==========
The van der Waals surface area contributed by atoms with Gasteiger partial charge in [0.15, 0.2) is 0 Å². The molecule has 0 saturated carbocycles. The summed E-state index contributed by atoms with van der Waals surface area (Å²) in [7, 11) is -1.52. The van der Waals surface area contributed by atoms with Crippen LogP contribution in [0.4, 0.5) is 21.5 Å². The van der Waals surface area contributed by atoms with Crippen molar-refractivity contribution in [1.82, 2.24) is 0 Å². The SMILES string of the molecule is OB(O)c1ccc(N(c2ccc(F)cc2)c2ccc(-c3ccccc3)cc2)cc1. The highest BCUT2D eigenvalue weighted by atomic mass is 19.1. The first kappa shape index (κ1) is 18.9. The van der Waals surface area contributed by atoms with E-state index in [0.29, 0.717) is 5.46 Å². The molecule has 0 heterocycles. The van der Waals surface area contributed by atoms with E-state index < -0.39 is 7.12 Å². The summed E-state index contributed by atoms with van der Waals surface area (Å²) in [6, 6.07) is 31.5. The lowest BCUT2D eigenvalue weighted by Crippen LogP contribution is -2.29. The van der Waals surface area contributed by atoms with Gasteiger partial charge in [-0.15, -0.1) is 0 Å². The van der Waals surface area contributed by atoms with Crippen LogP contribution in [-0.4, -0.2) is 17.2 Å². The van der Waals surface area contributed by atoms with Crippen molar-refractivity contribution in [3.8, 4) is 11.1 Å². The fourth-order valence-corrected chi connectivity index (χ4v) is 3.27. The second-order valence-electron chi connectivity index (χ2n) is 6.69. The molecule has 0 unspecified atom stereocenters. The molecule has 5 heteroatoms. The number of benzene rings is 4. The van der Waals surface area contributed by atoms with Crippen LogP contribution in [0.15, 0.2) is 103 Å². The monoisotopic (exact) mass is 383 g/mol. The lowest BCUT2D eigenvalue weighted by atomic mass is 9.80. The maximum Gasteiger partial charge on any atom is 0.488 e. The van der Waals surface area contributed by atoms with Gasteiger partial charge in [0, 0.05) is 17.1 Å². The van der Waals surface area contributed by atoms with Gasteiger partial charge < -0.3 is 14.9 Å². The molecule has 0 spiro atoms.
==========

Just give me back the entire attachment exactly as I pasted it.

The van der Waals surface area contributed by atoms with Gasteiger partial charge in [0.15, 0.2) is 0 Å². The molecule has 0 saturated carbocycles. The summed E-state index contributed by atoms with van der Waals surface area (Å²) in [7, 11) is -1.52. The van der Waals surface area contributed by atoms with Crippen LogP contribution in [0.4, 0.5) is 21.5 Å². The van der Waals surface area contributed by atoms with Crippen molar-refractivity contribution in [1.82, 2.24) is 0 Å². The SMILES string of the molecule is OB(O)c1ccc(N(c2ccc(F)cc2)c2ccc(-c3ccccc3)cc2)cc1. The highest BCUT2D eigenvalue weighted by atomic mass is 19.1. The first kappa shape index (κ1) is 18.9. The van der Waals surface area contributed by atoms with E-state index in [0.29, 0.717) is 5.46 Å². The molecule has 0 heterocycles. The van der Waals surface area contributed by atoms with E-state index < -0.39 is 7.12 Å². The summed E-state index contributed by atoms with van der Waals surface area (Å²) in [6, 6.07) is 31.5. The lowest BCUT2D eigenvalue weighted by Crippen LogP contribution is -2.29. The van der Waals surface area contributed by atoms with Gasteiger partial charge in [-0.15, -0.1) is 0 Å². The van der Waals surface area contributed by atoms with Crippen LogP contribution in [-0.4, -0.2) is 17.2 Å². The van der Waals surface area contributed by atoms with Crippen molar-refractivity contribution in [3.8, 4) is 11.1 Å². The fourth-order valence-corrected chi connectivity index (χ4v) is 3.27. The second-order valence-electron chi connectivity index (χ2n) is 6.69. The molecule has 0 unspecified atom stereocenters. The molecule has 5 heteroatoms. The number of benzene rings is 4. The van der Waals surface area contributed by atoms with Crippen LogP contribution in [0.15, 0.2) is 103 Å². The monoisotopic (exact) mass is 383 g/mol. The lowest BCUT2D eigenvalue weighted by atomic mass is 9.80. The maximum Gasteiger partial charge on any atom is 0.488 e. The van der Waals surface area contributed by atoms with Gasteiger partial charge in [0, 0.05) is 17.1 Å². The van der Waals surface area contributed by atoms with Gasteiger partial charge < -0.3 is 14.9 Å². The molecule has 0 spiro atoms.